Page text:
Each year one of my more pessimistic friends says, “After the Fourth of July, it’s all downhill as far as summer goes.” And I suppose he is correct. Before we know it, it is time for the county fair and for the schools to re-open. And we look around to see a number of summer chores still undone. We recall plans for summer activities that we never got around to.
Sad to say, the older we get, the faster time seems to fly. Each year more and more of those wonderful plans have to be postponed, hoping we get around to them next summer.
So, ready or not, autumn arrives. About the only negative thing we can say about this season is that we know it will be followed by the ice and snow of winter. Occasionally a gray fall day can trigger a bit of sadness as we watch the summer plants and flowers wither and die. But this year it would almost be a pleasure to watch our large lawn turn brown. The frequent rains have kept it green and growing without letup. I don’t remember a year when the grass required this much mowing.
Autumn here in the Midwest would be a difficult time not to enjoy, even if we tried. Temperatures are usually mild, neither too hot nor too cold. And the hills and river bluffs take on brilliant hues that are a welcome change after all the lush green of summer. We watch hills covered with maple trees turn red and orange. Oaks take on darker reds and browns.
At times, when walking through stands of birch and aspen trees on a dark, gray day, we almost feel that the bright yellow leaves are emitting a golden light of their own. Plain weeds like goldenrods are suddenly flowers, with their own special color. The red of the sumac decorates many country roadsides, and the leaves of the ivy vines that climb and twine their way high up into tall trees take on their own special eye-catching deep red hue.
I no longer hunt, and don’t get out into the woods and fields as I once did. And I don’t pick up and hull and dry black walnuts anymore. I wouldn’t mind having a few butternuts, but those trees are no longer as plentiful as they once were. Harvesting hickory nuts always seemed to be a matter of beating the squirrels to them. Usually I came in second best. I remember picking hazelnuts when I was younger, and drying them until their fuzzy husks popped open, releasing the hidden nuts. I haven’t seen any of those plants for a long time. I wonder if any or many of the woodland pastures still have sizable stands of hazel brush.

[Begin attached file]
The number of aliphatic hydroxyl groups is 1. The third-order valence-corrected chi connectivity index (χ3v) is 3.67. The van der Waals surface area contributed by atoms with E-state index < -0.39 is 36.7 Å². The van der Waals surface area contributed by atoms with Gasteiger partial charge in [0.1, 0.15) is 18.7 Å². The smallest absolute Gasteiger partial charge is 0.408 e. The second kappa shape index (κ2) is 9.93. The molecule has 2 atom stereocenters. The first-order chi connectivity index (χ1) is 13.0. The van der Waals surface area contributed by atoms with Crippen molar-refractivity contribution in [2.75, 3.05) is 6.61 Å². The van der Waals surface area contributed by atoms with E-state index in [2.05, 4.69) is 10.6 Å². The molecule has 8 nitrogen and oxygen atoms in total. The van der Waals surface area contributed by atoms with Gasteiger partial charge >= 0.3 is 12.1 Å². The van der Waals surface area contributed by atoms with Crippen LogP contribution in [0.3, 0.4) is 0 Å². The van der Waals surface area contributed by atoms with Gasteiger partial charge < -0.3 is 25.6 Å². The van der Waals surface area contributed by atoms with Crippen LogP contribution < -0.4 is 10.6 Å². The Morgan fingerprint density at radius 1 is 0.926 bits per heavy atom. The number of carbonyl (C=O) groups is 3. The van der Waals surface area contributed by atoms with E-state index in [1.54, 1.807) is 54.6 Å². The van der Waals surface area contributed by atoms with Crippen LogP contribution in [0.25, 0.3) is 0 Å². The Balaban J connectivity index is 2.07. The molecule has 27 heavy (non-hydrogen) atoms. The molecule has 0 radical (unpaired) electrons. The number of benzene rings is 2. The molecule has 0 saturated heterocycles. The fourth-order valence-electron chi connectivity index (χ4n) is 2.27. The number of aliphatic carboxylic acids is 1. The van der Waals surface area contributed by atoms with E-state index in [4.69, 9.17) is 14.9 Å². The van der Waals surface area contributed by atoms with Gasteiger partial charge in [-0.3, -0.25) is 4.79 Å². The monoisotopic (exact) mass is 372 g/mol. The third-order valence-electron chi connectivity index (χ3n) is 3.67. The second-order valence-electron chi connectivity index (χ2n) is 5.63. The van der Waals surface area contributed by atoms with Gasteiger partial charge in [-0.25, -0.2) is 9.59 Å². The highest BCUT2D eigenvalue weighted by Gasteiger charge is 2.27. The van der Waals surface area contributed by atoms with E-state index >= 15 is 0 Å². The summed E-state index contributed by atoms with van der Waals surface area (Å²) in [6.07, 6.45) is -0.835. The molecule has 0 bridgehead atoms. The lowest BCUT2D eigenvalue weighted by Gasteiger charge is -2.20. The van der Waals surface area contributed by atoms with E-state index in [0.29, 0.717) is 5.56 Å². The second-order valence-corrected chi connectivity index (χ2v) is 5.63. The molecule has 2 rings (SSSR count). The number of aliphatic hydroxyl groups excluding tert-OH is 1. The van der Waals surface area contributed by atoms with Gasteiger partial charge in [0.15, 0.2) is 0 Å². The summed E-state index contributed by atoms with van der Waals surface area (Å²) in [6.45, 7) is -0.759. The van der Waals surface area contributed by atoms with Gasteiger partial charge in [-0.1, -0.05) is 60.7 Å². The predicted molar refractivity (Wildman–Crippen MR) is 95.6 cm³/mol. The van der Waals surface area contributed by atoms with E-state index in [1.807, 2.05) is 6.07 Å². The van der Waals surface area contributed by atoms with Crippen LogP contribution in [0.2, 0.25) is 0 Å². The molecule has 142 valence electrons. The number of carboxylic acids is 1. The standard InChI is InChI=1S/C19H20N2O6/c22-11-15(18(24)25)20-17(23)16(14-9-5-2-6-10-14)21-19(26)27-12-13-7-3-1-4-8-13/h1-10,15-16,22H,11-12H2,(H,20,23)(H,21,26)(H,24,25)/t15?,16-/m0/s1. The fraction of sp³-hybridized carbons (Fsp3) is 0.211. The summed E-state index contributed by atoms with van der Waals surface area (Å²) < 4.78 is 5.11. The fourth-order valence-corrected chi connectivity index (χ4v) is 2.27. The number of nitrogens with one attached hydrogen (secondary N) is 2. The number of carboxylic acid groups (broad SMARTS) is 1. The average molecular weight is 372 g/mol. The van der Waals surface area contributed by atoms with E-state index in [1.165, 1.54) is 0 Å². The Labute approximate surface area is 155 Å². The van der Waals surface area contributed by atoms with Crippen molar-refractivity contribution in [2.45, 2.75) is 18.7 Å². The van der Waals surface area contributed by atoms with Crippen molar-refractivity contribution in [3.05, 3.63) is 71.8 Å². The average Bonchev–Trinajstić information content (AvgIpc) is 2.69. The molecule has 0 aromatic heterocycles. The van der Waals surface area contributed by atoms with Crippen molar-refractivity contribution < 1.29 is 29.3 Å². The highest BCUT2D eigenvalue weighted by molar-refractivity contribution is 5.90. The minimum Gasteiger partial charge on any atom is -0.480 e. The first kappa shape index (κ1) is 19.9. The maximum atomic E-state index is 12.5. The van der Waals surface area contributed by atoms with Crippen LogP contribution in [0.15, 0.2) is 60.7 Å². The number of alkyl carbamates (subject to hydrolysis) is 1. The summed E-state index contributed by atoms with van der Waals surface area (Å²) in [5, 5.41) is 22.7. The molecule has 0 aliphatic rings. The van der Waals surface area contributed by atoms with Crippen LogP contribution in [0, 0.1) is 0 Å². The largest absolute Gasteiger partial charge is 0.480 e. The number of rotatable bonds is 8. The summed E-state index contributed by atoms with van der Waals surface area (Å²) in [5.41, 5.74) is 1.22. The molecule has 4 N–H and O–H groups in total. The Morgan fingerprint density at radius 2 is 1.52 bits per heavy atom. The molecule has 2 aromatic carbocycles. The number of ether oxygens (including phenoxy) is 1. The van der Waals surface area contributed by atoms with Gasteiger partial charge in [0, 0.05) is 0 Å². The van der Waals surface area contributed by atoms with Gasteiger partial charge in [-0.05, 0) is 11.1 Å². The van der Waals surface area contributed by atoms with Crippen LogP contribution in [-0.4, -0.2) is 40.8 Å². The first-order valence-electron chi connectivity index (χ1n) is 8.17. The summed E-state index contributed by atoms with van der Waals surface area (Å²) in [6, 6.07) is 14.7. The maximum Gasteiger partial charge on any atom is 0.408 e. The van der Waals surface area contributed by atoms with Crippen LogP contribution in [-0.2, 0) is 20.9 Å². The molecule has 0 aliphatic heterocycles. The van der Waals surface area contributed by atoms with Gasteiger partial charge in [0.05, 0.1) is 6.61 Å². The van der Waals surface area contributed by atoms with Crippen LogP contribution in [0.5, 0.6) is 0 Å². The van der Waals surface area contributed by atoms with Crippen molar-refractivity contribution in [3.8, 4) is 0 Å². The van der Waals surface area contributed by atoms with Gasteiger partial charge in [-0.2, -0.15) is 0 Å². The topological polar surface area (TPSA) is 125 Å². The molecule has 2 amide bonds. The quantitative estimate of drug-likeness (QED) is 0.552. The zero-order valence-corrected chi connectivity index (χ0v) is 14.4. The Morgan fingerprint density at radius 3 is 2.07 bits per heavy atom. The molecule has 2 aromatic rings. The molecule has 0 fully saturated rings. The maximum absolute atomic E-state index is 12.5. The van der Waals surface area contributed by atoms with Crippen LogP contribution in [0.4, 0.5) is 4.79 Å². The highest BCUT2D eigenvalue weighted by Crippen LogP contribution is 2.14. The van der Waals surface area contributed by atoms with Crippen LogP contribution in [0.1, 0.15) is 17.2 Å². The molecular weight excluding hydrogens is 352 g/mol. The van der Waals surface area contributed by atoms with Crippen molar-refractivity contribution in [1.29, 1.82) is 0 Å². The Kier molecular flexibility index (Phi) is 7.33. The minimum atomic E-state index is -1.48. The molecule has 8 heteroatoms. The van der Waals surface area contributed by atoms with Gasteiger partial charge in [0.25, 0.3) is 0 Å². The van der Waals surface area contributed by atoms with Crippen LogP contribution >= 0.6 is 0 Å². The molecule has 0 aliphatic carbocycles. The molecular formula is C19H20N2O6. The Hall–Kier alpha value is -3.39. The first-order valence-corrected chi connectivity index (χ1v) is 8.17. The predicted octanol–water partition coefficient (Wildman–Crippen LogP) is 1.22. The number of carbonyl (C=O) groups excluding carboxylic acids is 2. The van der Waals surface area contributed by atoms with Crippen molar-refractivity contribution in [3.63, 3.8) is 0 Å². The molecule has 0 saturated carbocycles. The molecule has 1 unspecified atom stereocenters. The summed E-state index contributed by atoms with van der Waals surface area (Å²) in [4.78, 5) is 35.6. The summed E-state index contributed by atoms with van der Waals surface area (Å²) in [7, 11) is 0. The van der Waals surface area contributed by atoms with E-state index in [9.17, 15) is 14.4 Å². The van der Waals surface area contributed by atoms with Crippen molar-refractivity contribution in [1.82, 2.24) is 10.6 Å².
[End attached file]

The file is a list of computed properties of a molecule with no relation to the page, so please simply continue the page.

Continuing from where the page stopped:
In autumn, our migrating birds leave for warmer climes and the wild geese often honk at us as they fly by overhead. Hibernating animals put on an extra layer of fat to carry them through the winter. The ones that will be out in the cold weather grow denser, warmer fur. And we humans get our snow shovels around, or else tune up our snow blowers. Because winter is now on the way.
Brilliant autumn leaves all muted
By low fog clouds, hanging gray,
And there’s just a hint of winter
In the mid-October day.
Beaver have been busy cutting
Saplings for their winter feed.
Squirrels frisk through final harvest,
Gathering the nuts they’ll need.
Red fox looking sharp and sassy,
Fur approaching winter prime;
Chubby woodchuck, fat and ready
To sleep through the wintertime.
White-tailed buck attacks the bushes,
Slashes a defenseless tree.
Soon his antlers will be burnished,
From the itching velvet free.
Somewhere in the hazy distance
Wild geese sound their haunting cry.
A great day for reminiscing;
One more summer has slipped by.
Emil Schmit is the 88 year old father of Pam Buttikofer, one of the owners of Imperfect Women. Emil continues to write although age and health issues have slowed him down a bit. He is a is a self-trained poet, free-lance writer, public speaker, and journalist. His weekly column, “Rhyme and Reason,” appeared for over twenty years in the Dubuque, Iowa daily newspaper, the Telegraph Herald. You can read more of Emil’s Bio here. The typewriter pictured on the bio page is one that he sat at for over 50 years creating many of his “rhymes and reasons.”